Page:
Andrew Fastow is expected to serve a 10-year sentence, and Enron CEO Kenneth Lay could face as much as 30 years if convicted in the massive corporate fraud, in which Fastow and others concealed billions of dollars in debt in off-the-books partnerships. The crime wiped out $68 billion in market value, destroyed at least 5,600 jobs and vaporized workers' retirement savings.
So what's the connection between the jobs and money lost at Enron and Lea Fastow's forcible removal from her children, menial labor and potentially dangerous cellmates? Precious little if you ask me. Does a single Enron worker get his job back because Lea Fastow is washing underwear? Does a single Enron creditor get its money back because she is baking tater tots or cleaning dishes? And does Andrew Fastow's 10-year prison sentence repay his debt to society -- a debt that can be measured in the billions?
Our society does a poor job of penalizing crime. In the sphere of violent crime, the high recidivism rate of convicted felons indicates a failure adequately to protect society from dangerous criminals. In the white-collar arena, the unrequited losses endured by victims of financial crime similarly underscore the fecklessness of the system.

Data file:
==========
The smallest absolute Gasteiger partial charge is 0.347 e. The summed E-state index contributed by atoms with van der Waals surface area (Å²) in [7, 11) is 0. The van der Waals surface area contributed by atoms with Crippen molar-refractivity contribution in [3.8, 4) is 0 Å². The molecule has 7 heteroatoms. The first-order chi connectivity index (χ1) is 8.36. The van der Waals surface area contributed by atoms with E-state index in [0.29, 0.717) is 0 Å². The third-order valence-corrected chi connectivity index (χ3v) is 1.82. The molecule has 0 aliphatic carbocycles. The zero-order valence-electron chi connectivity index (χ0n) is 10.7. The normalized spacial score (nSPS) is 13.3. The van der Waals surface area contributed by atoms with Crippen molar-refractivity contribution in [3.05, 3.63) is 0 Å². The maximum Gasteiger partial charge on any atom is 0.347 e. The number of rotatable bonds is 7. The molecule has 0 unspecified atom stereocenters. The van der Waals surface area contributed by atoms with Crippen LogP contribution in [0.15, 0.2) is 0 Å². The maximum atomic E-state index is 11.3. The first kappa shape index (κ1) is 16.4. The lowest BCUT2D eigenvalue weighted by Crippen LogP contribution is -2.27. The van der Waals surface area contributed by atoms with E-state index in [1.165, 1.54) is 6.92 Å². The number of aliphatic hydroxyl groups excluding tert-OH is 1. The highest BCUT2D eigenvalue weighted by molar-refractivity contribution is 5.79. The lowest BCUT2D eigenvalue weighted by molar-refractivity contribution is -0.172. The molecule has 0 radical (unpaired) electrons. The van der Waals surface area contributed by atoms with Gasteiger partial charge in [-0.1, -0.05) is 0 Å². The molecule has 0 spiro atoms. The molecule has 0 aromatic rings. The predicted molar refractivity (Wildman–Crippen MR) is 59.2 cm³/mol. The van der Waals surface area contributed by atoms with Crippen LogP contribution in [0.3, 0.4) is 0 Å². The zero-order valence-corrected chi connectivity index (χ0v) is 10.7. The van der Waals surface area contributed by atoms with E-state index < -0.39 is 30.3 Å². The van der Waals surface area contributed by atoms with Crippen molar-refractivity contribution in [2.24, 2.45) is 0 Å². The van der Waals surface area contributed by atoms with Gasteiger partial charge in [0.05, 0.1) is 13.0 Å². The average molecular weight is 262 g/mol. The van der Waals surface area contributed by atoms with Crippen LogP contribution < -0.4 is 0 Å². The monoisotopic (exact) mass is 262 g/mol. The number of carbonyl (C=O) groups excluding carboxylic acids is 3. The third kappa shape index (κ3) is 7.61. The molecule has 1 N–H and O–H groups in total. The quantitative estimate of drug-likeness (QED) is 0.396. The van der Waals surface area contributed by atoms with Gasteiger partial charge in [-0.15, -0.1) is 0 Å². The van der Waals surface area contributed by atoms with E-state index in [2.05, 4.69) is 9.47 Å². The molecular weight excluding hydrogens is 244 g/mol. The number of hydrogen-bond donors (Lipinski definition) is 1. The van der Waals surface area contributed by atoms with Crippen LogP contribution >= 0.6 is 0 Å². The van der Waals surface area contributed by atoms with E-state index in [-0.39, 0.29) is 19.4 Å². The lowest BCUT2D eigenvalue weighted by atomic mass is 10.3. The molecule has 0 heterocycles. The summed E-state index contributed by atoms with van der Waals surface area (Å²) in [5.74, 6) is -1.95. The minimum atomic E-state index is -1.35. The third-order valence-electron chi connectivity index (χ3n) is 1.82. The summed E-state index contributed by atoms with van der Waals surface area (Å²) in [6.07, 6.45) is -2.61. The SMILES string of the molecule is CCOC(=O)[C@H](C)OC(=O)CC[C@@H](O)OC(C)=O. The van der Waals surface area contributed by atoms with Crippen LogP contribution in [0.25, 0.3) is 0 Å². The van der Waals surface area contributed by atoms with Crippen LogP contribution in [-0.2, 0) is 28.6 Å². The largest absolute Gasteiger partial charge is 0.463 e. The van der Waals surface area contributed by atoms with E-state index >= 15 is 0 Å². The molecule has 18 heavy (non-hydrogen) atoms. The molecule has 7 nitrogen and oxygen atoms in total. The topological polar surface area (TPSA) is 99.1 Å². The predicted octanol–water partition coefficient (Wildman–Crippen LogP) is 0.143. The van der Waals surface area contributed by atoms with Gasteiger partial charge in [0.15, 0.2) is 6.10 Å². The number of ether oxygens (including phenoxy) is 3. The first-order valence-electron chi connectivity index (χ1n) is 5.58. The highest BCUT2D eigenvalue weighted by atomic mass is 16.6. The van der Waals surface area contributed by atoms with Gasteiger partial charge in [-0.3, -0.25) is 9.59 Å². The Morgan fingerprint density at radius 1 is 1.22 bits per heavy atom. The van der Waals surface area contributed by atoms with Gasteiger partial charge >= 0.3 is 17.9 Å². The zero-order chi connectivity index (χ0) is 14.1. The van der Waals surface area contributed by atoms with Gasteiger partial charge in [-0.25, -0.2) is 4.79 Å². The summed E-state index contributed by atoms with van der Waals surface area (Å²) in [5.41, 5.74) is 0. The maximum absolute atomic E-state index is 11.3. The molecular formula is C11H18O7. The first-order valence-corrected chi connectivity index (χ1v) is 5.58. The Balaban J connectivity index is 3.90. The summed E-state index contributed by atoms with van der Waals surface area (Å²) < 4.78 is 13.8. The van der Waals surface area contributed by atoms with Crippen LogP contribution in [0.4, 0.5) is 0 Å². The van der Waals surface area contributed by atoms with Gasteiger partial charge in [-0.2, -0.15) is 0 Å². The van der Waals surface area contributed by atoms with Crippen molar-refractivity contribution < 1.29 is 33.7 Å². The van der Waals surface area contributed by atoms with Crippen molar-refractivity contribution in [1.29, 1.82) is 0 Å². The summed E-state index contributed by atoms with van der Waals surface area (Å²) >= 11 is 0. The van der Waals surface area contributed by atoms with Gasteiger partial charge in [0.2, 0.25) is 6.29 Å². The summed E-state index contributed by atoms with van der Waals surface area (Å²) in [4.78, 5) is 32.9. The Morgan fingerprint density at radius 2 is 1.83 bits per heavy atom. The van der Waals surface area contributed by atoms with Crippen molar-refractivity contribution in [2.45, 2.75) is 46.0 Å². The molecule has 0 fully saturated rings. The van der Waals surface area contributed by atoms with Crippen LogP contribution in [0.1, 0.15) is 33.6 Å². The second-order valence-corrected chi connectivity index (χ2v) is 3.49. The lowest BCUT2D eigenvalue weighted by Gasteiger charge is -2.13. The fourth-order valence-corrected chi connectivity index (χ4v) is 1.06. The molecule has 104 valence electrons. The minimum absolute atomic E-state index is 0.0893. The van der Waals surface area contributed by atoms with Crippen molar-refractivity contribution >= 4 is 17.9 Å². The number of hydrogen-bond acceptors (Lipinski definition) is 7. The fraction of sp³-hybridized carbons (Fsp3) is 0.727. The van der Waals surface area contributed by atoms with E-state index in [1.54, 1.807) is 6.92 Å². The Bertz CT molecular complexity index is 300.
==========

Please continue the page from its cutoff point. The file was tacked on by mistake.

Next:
Besides the injustice to victims there is an inherent lack of mercy to criminals who are not given an opportunity to make amends. For the sake of the victims of Enron and other white-collar crimes, we need to shift away from a system based on punishment to one based on restitution.
Tom Kirkendall points out another problem with Weinrich's scheme:
[T]he fact that politicians have arranged for absurdly long prison sentences in business cases to appeal to the public passion to punish wealthy people excessively does not mean that there should be no penal system disincentive whatsoever for engaging in corporate crime. One imagines Bialystock & Bloom in "The Producers" blithely continuing to create Ponzi schemes in perpetuity under Weinrich's proposed system (and so long as Zero Mostel could continue to play Bialystock, that might not be such a bad thing).